Why The TPP deal threatens Food Safety and Public Health
by Wenona Hauter
The United States is negotiating a NAFTA-style trade deal that should be alarming to American consumers. The main reason it’s not getting much attention is that the mainstream media is largely ignoring it.
This pact deserves more news coverage. It threatens to undermine our own laws and increase the opportunity for corporate takeovers of public resources in the United States and abroad. The worst part? These negotiations are taking place behind closed doors.
This controversial agreement is called the Trans-Pacific Partnership (TPP). It’s comprised of the United States plus 11 other nations that border the Pacific Ocean. The TPP would boost liquefied natural gas exports and food imports. This increases the real dangers posed by reckless fracking for natural gas and the growth of imported food from several countries whose safety standards fall far short of our own.
The TPP could become the biggest corporate power grab in U.S. history. This deal would establish a regime under which corporations would acquire an equal status to countries, allowing them to take legal action against governments both at the national and local levels.
With this power, multinational corporations — especially energy companies — could overturn laws enacted to protect the public and the environment if they were to deem that those protections violated the profit-based terms of this trade agreement.
The United States currently has enough challenges plaguing our food system, with many of our would-be TPP partners shipping unsafe food even without these so-called free-trade agreements. Seafood imports alone have been particularly troubling. Much of the seafood we import is farm-raised using antibiotics and hormones that are illegal in our own country, and a mere 2 percent of those imports are actually inspected by the FDA.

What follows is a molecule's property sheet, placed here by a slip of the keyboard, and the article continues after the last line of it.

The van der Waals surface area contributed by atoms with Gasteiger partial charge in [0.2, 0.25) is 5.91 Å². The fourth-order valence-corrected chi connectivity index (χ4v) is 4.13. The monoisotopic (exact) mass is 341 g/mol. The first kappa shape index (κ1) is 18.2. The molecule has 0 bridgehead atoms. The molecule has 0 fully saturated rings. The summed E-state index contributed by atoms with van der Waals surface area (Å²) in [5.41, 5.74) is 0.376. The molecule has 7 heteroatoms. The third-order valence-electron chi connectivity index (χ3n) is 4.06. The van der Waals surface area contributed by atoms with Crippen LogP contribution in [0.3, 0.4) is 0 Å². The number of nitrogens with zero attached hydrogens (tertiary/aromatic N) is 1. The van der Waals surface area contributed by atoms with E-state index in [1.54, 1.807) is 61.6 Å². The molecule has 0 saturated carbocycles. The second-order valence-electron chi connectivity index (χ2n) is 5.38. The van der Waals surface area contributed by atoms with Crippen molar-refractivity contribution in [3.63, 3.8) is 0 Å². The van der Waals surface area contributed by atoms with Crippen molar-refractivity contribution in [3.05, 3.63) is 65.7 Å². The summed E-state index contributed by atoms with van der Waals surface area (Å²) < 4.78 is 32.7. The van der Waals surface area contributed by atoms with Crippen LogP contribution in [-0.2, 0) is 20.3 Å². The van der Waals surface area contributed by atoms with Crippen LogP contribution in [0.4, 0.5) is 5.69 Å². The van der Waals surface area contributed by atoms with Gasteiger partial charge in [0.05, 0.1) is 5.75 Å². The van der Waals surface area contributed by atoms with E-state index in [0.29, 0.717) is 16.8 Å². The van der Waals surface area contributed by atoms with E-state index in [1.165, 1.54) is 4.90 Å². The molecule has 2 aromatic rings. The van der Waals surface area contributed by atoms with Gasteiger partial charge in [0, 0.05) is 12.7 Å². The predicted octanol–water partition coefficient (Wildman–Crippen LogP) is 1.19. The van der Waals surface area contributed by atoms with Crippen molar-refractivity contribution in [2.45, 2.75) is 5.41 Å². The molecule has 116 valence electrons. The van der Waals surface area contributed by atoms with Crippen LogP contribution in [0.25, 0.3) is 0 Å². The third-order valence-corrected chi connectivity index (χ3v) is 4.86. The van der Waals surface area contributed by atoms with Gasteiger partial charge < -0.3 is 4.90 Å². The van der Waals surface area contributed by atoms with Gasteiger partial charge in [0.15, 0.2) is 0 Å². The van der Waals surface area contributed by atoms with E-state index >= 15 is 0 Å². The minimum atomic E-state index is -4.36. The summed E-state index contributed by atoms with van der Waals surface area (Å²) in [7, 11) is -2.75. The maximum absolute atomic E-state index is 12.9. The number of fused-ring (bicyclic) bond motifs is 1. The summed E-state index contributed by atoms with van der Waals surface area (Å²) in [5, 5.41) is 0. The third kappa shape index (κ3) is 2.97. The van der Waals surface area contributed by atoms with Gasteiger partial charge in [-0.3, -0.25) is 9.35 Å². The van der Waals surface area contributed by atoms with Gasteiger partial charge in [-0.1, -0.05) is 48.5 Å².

The TPP would encourage increasing the amount of seafood we take in without requiring the trading partners to ban the use of illegal chemicals.
This could also hurt the American consumers through the expansion of the oil and gas industry, as it tries to increase its land use at home to frack more gas for export to our new TPP partners.
This pact could quickly undermine local, state, and even federal laws that protect public health and the environment. Many localities have recently passed laws to ban fracking. Unfortunately, a lot of the companies that are pursuing hydraulic fracturing in the U.S. are either foreign-owned or have foreign investors.
The TPP would potentially give companies the power to sue local governments, granting them their own permission to exploit natural resources and undermine local laws.
Treaties like the TPP undermine important efforts by grassroots movements and governments to protect people and the environment against the dangers of infecting our food system with increased use of antibiotics and hormones or the risks associated with fracking for natural gas.
Protests against this trade accord have already gotten started in other countries, including Japan and Malaysia, as concerns grow over its expected negative effects. The bottom line is that TPP will bring little, if any, benefit to small-scale growers and producers.
As negotiations near completion, it’s critical that we let our members of Congress know that we don’t support this kind of corporate power grab. President Barack Obama is asking Congress to grant “fast-track” authority, allowing him to negotiate the TPP and other trade deals without otherwise requisite congressional oversight. We must stop that from happening.
Undermining laws that U.S. citizens voted to put in place isn’t the American way.
Connect with Wenonah Hauter at Foodopoly.org. Wenonah Hauter is the executive director of the consumer advocacy group Food & Water Watch. She has worked extensively on energy, food, water and environmental issues at the national, state and local level. Experienced in developing policy positions and legislative strategies, she is also a skilled and accomplished organizer, having lobbied and developed grassroots field strategy and action plans.
Originally published in COMMON DREAMS. This work is licensed under a Creative Commons Attribution-Share Alike 3.0 License